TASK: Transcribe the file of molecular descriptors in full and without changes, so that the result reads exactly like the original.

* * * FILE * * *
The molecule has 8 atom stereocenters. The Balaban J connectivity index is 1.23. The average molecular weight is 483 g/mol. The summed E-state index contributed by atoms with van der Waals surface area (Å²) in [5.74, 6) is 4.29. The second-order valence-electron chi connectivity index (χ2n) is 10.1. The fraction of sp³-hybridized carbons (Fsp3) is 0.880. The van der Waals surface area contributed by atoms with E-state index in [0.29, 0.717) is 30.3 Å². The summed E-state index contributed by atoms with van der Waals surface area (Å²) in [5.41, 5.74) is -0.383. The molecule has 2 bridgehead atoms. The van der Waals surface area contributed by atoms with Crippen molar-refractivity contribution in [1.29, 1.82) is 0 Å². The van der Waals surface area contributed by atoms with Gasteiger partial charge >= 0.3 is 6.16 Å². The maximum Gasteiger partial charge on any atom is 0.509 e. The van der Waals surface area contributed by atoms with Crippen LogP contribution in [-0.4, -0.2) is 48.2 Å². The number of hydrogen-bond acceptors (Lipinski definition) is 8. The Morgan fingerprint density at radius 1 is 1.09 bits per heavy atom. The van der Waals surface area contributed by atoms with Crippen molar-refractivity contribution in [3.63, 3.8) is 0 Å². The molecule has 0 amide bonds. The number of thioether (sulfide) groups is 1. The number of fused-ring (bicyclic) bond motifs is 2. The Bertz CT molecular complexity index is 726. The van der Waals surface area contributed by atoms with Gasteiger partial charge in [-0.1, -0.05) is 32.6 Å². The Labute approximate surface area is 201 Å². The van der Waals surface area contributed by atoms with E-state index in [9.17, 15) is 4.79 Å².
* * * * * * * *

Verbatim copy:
The molecule has 8 atom stereocenters. The Balaban J connectivity index is 1.23. The average molecular weight is 483 g/mol. The summed E-state index contributed by atoms with van der Waals surface area (Å²) in [5.74, 6) is 4.29. The second-order valence-electron chi connectivity index (χ2n) is 10.1. The fraction of sp³-hybridized carbons (Fsp3) is 0.880. The van der Waals surface area contributed by atoms with E-state index in [0.29, 0.717) is 30.3 Å². The summed E-state index contributed by atoms with van der Waals surface area (Å²) in [5.41, 5.74) is -0.383. The molecule has 2 bridgehead atoms. The van der Waals surface area contributed by atoms with Crippen molar-refractivity contribution in [1.29, 1.82) is 0 Å². The van der Waals surface area contributed by atoms with Gasteiger partial charge >= 0.3 is 6.16 Å². The maximum Gasteiger partial charge on any atom is 0.509 e. The van der Waals surface area contributed by atoms with Crippen LogP contribution in [-0.4, -0.2) is 48.2 Å². The number of hydrogen-bond acceptors (Lipinski definition) is 8. The Morgan fingerprint density at radius 1 is 1.09 bits per heavy atom. The van der Waals surface area contributed by atoms with Crippen molar-refractivity contribution in [3.63, 3.8) is 0 Å². The molecule has 0 amide bonds. The number of thioether (sulfide) groups is 1. The number of fused-ring (bicyclic) bond motifs is 2. The Bertz CT molecular complexity index is 726. The van der Waals surface area contributed by atoms with Gasteiger partial charge in [-0.1, -0.05) is 32.6 Å². The Labute approximate surface area is 201 Å². The van der Waals surface area contributed by atoms with E-state index in [9.17, 15) is 4.79 Å².